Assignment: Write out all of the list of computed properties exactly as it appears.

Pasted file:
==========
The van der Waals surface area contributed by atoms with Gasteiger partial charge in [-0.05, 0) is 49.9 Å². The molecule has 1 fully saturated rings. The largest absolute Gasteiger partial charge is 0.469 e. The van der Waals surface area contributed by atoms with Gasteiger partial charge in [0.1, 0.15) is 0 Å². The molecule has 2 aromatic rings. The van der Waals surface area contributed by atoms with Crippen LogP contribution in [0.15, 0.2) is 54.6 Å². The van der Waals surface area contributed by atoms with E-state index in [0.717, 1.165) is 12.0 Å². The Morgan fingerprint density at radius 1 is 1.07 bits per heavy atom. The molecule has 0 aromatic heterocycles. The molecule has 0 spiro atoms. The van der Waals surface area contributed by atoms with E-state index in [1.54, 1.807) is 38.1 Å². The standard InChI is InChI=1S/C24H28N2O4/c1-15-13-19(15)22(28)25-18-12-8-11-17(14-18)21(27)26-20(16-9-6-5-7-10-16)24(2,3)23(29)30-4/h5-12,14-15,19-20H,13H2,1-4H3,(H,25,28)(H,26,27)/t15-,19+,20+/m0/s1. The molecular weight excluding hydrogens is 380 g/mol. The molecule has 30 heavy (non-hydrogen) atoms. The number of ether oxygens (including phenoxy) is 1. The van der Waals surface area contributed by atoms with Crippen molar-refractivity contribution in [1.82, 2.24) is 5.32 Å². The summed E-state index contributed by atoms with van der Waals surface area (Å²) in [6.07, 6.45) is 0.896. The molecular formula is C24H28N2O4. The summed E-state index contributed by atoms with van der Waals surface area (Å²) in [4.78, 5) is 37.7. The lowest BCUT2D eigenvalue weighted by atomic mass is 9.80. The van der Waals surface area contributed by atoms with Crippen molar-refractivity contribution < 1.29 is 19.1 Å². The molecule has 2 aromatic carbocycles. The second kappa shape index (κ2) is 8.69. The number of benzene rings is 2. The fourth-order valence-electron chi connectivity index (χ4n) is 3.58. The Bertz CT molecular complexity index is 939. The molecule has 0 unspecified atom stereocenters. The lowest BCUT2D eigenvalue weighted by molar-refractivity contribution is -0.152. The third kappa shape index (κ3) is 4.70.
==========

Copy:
The van der Waals surface area contributed by atoms with Gasteiger partial charge in [-0.05, 0) is 49.9 Å². The molecule has 1 fully saturated rings. The largest absolute Gasteiger partial charge is 0.469 e. The van der Waals surface area contributed by atoms with Gasteiger partial charge in [0.1, 0.15) is 0 Å². The molecule has 2 aromatic rings. The van der Waals surface area contributed by atoms with Crippen LogP contribution in [0.15, 0.2) is 54.6 Å². The van der Waals surface area contributed by atoms with E-state index in [0.717, 1.165) is 12.0 Å². The Morgan fingerprint density at radius 1 is 1.07 bits per heavy atom. The molecule has 0 aromatic heterocycles. The molecule has 0 spiro atoms. The van der Waals surface area contributed by atoms with E-state index in [1.54, 1.807) is 38.1 Å². The standard InChI is InChI=1S/C24H28N2O4/c1-15-13-19(15)22(28)25-18-12-8-11-17(14-18)21(27)26-20(16-9-6-5-7-10-16)24(2,3)23(29)30-4/h5-12,14-15,19-20H,13H2,1-4H3,(H,25,28)(H,26,27)/t15-,19+,20+/m0/s1. The molecular weight excluding hydrogens is 380 g/mol. The molecule has 30 heavy (non-hydrogen) atoms. The number of ether oxygens (including phenoxy) is 1. The van der Waals surface area contributed by atoms with Crippen molar-refractivity contribution in [1.82, 2.24) is 5.32 Å². The summed E-state index contributed by atoms with van der Waals surface area (Å²) in [6.07, 6.45) is 0.896. The molecular formula is C24H28N2O4. The summed E-state index contributed by atoms with van der Waals surface area (Å²) in [4.78, 5) is 37.7. The lowest BCUT2D eigenvalue weighted by atomic mass is 9.80. The van der Waals surface area contributed by atoms with Crippen molar-refractivity contribution < 1.29 is 19.1 Å². The molecule has 2 aromatic carbocycles. The second kappa shape index (κ2) is 8.69. The number of benzene rings is 2. The fourth-order valence-electron chi connectivity index (χ4n) is 3.58. The Bertz CT molecular complexity index is 939. The molecule has 0 unspecified atom stereocenters. The lowest BCUT2D eigenvalue weighted by molar-refractivity contribution is -0.152. The third kappa shape index (κ3) is 4.70.